What was the role of women in modernist art? Compare and contrast at least TWO works of art in any medium dating from between 1860 and 1960. Your examples may be works by female artists (with any subject matter) and/or works by male artists depicting female figures (or that otherwise address questions of gender). Is there something distinctive about the work of female artists in modernism, or did they simply take part in modernist movements as equal participants? Do your chosen works of art perpetuate sexist attitudes, or do they break with stereotypical gender roles?
Over the course of the nineteenth and twentieth centuries, many modernists sought to break down the division between “fine arts” (such as painting and sculpture), on the one hand, and crafts, design, and architecture, on the other. Discuss at least TWO works of modernist design, architecture, and/or “craft” media such as textiles or ceramics. Your examples should date from between 1880 and 1960. Try to say why your chosen works are modernist, in the terms we have developed together in class. If appropriate, you may compare your chosen pieces to works in other media such as painting. Movements you may wish to consider include Russian Constructivism, the Bauhaus, and De Stijl, although you are not limited to these.
Choose TWO works from the following list of paintings currently on display at the Norton Simon Museum and/or the Los Angeles County Museum of Art. (Both of your works may come from the same museum; in fact, both may be by the same artist, if you like.) Compare and contrast the role of abstraction in your chosen works. Try to address at least some of the following questions in your essay (you do not have answer all of them):
Which of your works is more abstract (in the sense of lacking recognizable subject matter)? Do either of your works contain representational elements? If so, what effect do these elements have on your interpretation of the work(s) as a whole?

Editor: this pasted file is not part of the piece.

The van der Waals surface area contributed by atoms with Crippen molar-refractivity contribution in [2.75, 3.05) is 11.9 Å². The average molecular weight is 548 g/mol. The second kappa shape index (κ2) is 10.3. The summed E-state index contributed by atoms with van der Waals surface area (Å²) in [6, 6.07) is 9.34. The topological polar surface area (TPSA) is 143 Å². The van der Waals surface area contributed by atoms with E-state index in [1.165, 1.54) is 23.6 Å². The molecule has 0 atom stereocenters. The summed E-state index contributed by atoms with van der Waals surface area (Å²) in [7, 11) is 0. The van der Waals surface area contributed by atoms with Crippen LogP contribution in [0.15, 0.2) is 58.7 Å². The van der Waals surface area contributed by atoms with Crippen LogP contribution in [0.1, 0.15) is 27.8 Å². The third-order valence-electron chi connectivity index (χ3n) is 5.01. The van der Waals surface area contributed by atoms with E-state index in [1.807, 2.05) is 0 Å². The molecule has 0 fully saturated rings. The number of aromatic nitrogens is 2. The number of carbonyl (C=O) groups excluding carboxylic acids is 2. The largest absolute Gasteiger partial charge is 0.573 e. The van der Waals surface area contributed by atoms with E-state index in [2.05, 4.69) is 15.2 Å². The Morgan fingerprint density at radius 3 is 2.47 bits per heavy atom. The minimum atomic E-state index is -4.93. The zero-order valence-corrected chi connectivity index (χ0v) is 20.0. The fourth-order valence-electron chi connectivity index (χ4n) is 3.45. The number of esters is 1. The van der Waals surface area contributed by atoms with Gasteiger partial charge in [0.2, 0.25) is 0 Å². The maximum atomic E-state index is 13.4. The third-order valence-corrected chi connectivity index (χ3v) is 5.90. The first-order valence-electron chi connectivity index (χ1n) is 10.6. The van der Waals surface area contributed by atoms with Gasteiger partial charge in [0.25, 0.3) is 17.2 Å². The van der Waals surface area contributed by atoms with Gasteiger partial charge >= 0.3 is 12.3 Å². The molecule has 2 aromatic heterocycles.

What is the role of the medium (oil paint, stone, etc.) in your chosen works? Do your works draw attention to the physical substance of the medium, or is this aspect subordinated to the overall visual effect?
Does there seem to be a rule or pattern that governs the composition of your works, or are the forms distributed more or less at random? What techniques do you think your chosen artist(s) used to compose these pictures?
How would you characterize the marks or forms in your works (brushstrokes, lines, etc.)? Are they smooth or discontinuous? Organic or geometric? Spontaneous and/or “expressionistic,” or carefully planned?
Norton Simon Museum:
Sam Francis, Basel Mural 1, 1956-58
Vasily Kandinsky, Heavy Circles, 1927
Vasily Kandinsky, Unequal, 1932
Paul Klee, Possibilities at Sea, 1932
Agnes Martin, Leaf in the Wind, 1963
Jay DeFeo, The Jewel, 1959
Paul Klee, Diagonal Media, 1922
Paul Klee, Motion of a Landscape, 1914
Lee Krasner, Desert Moon, 1955
Frantisek Kupka, Irregular Forms: Creation, 1911
Fernand Léger, Composition, 1925
Fernand Léger, The Disks, 1918-19
El Lissitzky, Proun 3A, circa 1920
Joan Miró, Animated Forms, 1935
Liubov Popova, Architectonic Painting, 1917
Aleksander Rodchenko, Untitled, circa 1920
Kurt Schwitters, Construction for Noble Ladies, 1919
(All works in the Norton Simon Museum are in the 20th Century galleries. All works in LACMA are on Floor 2 of the Ahmanson Building.)